HDR Opportunities and Challenges Beyond the Long-Term Flow Test

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Description

The long term flow test (LTFT) of the worlds largest, deepest, and hottest hot dry rock (HDR) reservoir currently underway at Fenton Hill, NM, is expected to demonstrate that thermal energy can be mined from hot rock within the earth on a sustainable basis with minimal water consumption. This test will simulate the operations of a commercial facility in some ways, but it will not show that energy from HDR can be produced at a variety of locations with different geological settings. Since the Fenton Hill system was designed as a research facility rather than strictly for production purposes, it ... continued below

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147-153

Creation Information

Duchane, David March 24, 1992.

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  • Los Alamos National Laboratory
    Publisher Info: Earth and Environmental Sciences Division, Los Alamos National Laboratory (LANL), Los Alamos, NM
    Place of Publication: Los Alamos, New Mexico

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Description

The long term flow test (LTFT) of the worlds largest, deepest, and hottest hot dry rock (HDR) reservoir currently underway at Fenton Hill, NM, is expected to demonstrate that thermal energy can be mined from hot rock within the earth on a sustainable basis with minimal water consumption. This test will simulate the operations of a commercial facility in some ways, but it will not show that energy from HDR can be produced at a variety of locations with different geological settings. Since the Fenton Hill system was designed as a research facility rather than strictly for production purposes, it will also not demonstrate economic viability, although it may well give indications of system modifications needed for economic HDR operations. A second production site must be constructed, ideally under the direction of the private geothermal community, to begin the process of proving that the vast HDR resources can be accessed on a worldwide scale. This facility should be designed and engineered to produce and market energy at competitive prices. At the same time, a wide variety of techniques to advance the state-of-the-art of HDR technology must be pursued to develop this infant technology rapidly to its maximum potential. A number of design and operational techniques have been conceived which may lead to improved economics in HDR systems. After careful technical and economic scrutiny, those showing merit should be vigorously pursued. Finally, research and development work in areas such as reservoir interrogation, and system modeling must be accelerated to increase the competitiveness and geographical applications of HDR and the geothermal industry in general. This paper addresses the above issues in detail and outlines possible paths to future prosperity for the commercial geothermal industry.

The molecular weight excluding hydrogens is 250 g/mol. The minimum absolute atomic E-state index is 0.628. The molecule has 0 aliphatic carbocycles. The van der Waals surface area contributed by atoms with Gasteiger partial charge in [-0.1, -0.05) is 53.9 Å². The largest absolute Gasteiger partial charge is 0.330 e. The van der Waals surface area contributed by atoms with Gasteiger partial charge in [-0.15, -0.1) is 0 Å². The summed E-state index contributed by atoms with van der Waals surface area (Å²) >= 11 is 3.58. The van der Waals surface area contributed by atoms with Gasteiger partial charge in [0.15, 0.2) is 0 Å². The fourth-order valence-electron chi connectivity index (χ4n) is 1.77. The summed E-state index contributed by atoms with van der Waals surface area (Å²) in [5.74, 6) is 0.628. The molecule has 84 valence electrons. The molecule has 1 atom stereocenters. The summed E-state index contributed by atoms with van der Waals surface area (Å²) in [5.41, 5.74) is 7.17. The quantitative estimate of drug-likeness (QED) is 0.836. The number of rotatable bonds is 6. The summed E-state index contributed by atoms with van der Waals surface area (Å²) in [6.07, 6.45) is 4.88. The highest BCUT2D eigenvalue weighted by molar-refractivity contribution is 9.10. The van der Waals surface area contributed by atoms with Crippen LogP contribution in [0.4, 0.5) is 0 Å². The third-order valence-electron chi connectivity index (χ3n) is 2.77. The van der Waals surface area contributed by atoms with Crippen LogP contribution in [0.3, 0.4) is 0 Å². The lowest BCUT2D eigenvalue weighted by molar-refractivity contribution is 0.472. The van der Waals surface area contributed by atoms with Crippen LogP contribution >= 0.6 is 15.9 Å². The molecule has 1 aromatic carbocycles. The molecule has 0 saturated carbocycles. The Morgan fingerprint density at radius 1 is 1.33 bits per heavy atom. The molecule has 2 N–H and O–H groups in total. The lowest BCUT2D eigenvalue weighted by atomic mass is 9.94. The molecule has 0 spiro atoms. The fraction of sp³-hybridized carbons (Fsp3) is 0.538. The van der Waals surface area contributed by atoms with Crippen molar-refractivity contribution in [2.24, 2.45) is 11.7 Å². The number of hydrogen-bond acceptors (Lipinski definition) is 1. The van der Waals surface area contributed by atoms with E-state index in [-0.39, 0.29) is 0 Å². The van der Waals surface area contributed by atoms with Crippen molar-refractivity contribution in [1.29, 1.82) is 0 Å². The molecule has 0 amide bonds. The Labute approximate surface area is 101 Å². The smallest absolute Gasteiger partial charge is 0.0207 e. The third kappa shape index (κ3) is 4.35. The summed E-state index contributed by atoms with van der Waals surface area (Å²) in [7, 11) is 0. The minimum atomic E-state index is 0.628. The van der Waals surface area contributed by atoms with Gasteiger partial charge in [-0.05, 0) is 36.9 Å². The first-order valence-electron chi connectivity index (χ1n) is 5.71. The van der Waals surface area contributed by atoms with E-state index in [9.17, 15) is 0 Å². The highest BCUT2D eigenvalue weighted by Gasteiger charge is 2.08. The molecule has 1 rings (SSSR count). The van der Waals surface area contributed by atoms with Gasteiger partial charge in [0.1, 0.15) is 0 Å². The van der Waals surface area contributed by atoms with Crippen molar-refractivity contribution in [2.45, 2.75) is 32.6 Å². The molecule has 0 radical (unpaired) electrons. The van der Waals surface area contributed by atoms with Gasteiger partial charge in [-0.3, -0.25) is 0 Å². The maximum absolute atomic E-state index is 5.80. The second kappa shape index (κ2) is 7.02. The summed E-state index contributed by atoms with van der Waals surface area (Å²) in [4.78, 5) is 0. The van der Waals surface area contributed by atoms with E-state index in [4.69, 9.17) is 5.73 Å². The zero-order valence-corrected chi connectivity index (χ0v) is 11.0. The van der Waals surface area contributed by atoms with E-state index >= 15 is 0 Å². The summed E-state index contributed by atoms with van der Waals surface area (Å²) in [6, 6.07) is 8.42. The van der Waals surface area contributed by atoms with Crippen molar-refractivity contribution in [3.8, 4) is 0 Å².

Physical Description

147-153

Source

  • Proceedings, Geothermal Energy and the Utility Market - The Opportunities and Challenges for Expanding Geothermal Energy in a Competitive Supply Market; San Francisco, CA, March 24-26, 1992, Geothermal Program Review X

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  • Report No.: CONF-920378--26
  • Grant Number: None
  • Office of Scientific & Technical Information Report Number: 891927
  • Archival Resource Key: ark:/67531/metadc883803

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Office of Scientific & Technical Information Technical Reports

Reports, articles and other documents harvested from the Office of Scientific and Technical Information.

Office of Scientific and Technical Information (OSTI) is the Department of Energy (DOE) office that collects, preserves, and disseminates DOE-sponsored research and development (R&D) results that are the outcomes of R&D projects or other funded activities at DOE labs and facilities nationwide and grantees at universities and other institutions.

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Creation Date

  • March 24, 1992

Added to The UNT Digital Library

  • Sept. 21, 2016, 2:29 a.m.

Description Last Updated

  • Nov. 28, 2016, 7:44 p.m.

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Duchane, David. HDR Opportunities and Challenges Beyond the Long-Term Flow Test, article, March 24, 1992; Los Alamos, New Mexico. (digital.library.unt.edu/ark:/67531/metadc883803/: accessed December 18, 2017), University of North Texas Libraries, Digital Library, digital.library.unt.edu; crediting UNT Libraries Government Documents Department.